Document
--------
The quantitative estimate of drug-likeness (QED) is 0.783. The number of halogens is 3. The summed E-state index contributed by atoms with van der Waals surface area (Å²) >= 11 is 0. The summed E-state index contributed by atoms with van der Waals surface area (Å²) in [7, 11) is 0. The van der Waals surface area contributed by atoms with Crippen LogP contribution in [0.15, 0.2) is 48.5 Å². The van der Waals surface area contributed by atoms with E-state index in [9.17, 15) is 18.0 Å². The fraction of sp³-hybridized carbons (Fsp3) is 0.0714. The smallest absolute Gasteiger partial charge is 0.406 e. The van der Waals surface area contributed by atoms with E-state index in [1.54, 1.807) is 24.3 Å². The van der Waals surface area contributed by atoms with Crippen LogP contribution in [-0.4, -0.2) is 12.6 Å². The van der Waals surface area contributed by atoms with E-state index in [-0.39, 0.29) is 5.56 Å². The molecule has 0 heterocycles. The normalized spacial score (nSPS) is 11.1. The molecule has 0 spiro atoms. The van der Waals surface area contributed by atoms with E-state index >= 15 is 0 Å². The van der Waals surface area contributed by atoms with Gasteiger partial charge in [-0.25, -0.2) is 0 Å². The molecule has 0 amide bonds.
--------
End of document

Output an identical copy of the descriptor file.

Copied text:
The quantitative estimate of drug-likeness (QED) is 0.783. The number of halogens is 3. The summed E-state index contributed by atoms with van der Waals surface area (Å²) >= 11 is 0. The summed E-state index contributed by atoms with van der Waals surface area (Å²) in [7, 11) is 0. The van der Waals surface area contributed by atoms with Crippen LogP contribution in [0.15, 0.2) is 48.5 Å². The van der Waals surface area contributed by atoms with E-state index in [9.17, 15) is 18.0 Å². The fraction of sp³-hybridized carbons (Fsp3) is 0.0714. The smallest absolute Gasteiger partial charge is 0.406 e. The van der Waals surface area contributed by atoms with E-state index in [1.54, 1.807) is 24.3 Å². The van der Waals surface area contributed by atoms with Crippen LogP contribution in [-0.4, -0.2) is 12.6 Å². The van der Waals surface area contributed by atoms with E-state index in [-0.39, 0.29) is 5.56 Å². The molecule has 0 heterocycles. The normalized spacial score (nSPS) is 11.1. The molecule has 0 spiro atoms. The van der Waals surface area contributed by atoms with E-state index >= 15 is 0 Å². The van der Waals surface area contributed by atoms with Gasteiger partial charge in [-0.25, -0.2) is 0 Å². The molecule has 0 amide bonds.